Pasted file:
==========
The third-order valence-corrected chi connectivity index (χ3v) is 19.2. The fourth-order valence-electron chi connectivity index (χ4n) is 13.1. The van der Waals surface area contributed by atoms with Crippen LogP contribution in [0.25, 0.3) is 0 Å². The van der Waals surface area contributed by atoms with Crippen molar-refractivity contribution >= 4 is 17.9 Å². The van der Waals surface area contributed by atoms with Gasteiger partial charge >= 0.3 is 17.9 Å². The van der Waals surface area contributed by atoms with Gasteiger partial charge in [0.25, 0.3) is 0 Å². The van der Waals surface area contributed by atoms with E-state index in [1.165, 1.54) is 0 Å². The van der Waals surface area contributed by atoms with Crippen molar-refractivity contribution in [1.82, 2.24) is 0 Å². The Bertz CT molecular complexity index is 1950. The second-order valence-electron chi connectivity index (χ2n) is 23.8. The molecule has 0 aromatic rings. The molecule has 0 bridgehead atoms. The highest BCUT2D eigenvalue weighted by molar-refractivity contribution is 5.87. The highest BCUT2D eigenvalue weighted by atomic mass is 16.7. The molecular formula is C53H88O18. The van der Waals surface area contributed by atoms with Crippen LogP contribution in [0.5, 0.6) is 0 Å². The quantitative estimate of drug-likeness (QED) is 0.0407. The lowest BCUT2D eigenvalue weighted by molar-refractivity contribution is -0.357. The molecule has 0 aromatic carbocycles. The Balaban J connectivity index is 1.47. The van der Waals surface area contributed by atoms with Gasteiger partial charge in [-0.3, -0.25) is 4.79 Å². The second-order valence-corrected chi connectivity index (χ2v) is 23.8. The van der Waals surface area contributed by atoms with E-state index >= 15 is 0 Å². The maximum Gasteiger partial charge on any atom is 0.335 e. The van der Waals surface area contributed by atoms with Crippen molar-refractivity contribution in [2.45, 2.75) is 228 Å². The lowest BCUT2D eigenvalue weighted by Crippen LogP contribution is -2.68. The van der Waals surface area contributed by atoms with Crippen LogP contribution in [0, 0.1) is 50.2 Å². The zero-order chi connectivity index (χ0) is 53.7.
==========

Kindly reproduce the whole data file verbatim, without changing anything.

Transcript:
The third-order valence-corrected chi connectivity index (χ3v) is 19.2. The fourth-order valence-electron chi connectivity index (χ4n) is 13.1. The van der Waals surface area contributed by atoms with Crippen LogP contribution in [0.25, 0.3) is 0 Å². The van der Waals surface area contributed by atoms with Crippen molar-refractivity contribution >= 4 is 17.9 Å². The van der Waals surface area contributed by atoms with Gasteiger partial charge >= 0.3 is 17.9 Å². The van der Waals surface area contributed by atoms with Gasteiger partial charge in [0.25, 0.3) is 0 Å². The van der Waals surface area contributed by atoms with E-state index in [1.165, 1.54) is 0 Å². The van der Waals surface area contributed by atoms with Crippen molar-refractivity contribution in [1.82, 2.24) is 0 Å². The Bertz CT molecular complexity index is 1950. The second-order valence-electron chi connectivity index (χ2n) is 23.8. The molecule has 0 aromatic rings. The molecule has 0 bridgehead atoms. The highest BCUT2D eigenvalue weighted by molar-refractivity contribution is 5.87. The highest BCUT2D eigenvalue weighted by atomic mass is 16.7. The molecular formula is C53H88O18. The van der Waals surface area contributed by atoms with Crippen LogP contribution in [0.5, 0.6) is 0 Å². The quantitative estimate of drug-likeness (QED) is 0.0407. The lowest BCUT2D eigenvalue weighted by molar-refractivity contribution is -0.357. The molecule has 0 aromatic carbocycles. The Balaban J connectivity index is 1.47. The van der Waals surface area contributed by atoms with Gasteiger partial charge in [-0.3, -0.25) is 4.79 Å². The second-order valence-corrected chi connectivity index (χ2v) is 23.8. The van der Waals surface area contributed by atoms with E-state index >= 15 is 0 Å². The maximum Gasteiger partial charge on any atom is 0.335 e. The van der Waals surface area contributed by atoms with Crippen molar-refractivity contribution in [2.45, 2.75) is 228 Å². The lowest BCUT2D eigenvalue weighted by Crippen LogP contribution is -2.68. The van der Waals surface area contributed by atoms with Crippen LogP contribution in [0, 0.1) is 50.2 Å². The zero-order chi connectivity index (χ0) is 53.7.